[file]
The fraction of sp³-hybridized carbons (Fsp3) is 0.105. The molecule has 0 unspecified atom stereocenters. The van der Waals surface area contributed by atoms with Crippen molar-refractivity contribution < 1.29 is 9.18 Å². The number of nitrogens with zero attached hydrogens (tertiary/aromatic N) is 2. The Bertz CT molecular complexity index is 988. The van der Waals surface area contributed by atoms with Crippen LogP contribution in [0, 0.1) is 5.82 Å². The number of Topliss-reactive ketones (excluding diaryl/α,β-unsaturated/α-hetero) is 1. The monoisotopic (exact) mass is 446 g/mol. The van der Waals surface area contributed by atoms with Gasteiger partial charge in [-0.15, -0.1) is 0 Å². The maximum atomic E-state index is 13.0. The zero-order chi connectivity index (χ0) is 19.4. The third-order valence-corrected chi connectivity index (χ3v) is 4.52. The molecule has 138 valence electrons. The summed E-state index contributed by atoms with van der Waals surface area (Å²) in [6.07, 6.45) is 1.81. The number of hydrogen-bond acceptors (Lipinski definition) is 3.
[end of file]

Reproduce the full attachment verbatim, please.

The fraction of sp³-hybridized carbons (Fsp3) is 0.105. The molecule has 0 unspecified atom stereocenters. The van der Waals surface area contributed by atoms with Crippen molar-refractivity contribution < 1.29 is 9.18 Å². The number of nitrogens with zero attached hydrogens (tertiary/aromatic N) is 2. The Bertz CT molecular complexity index is 988. The van der Waals surface area contributed by atoms with Crippen LogP contribution in [0, 0.1) is 5.82 Å². The number of Topliss-reactive ketones (excluding diaryl/α,β-unsaturated/α-hetero) is 1. The monoisotopic (exact) mass is 446 g/mol. The van der Waals surface area contributed by atoms with Gasteiger partial charge in [-0.15, -0.1) is 0 Å². The maximum atomic E-state index is 13.0. The zero-order chi connectivity index (χ0) is 19.4. The third-order valence-corrected chi connectivity index (χ3v) is 4.52. The molecule has 138 valence electrons. The summed E-state index contributed by atoms with van der Waals surface area (Å²) in [6.07, 6.45) is 1.81. The number of hydrogen-bond acceptors (Lipinski definition) is 3.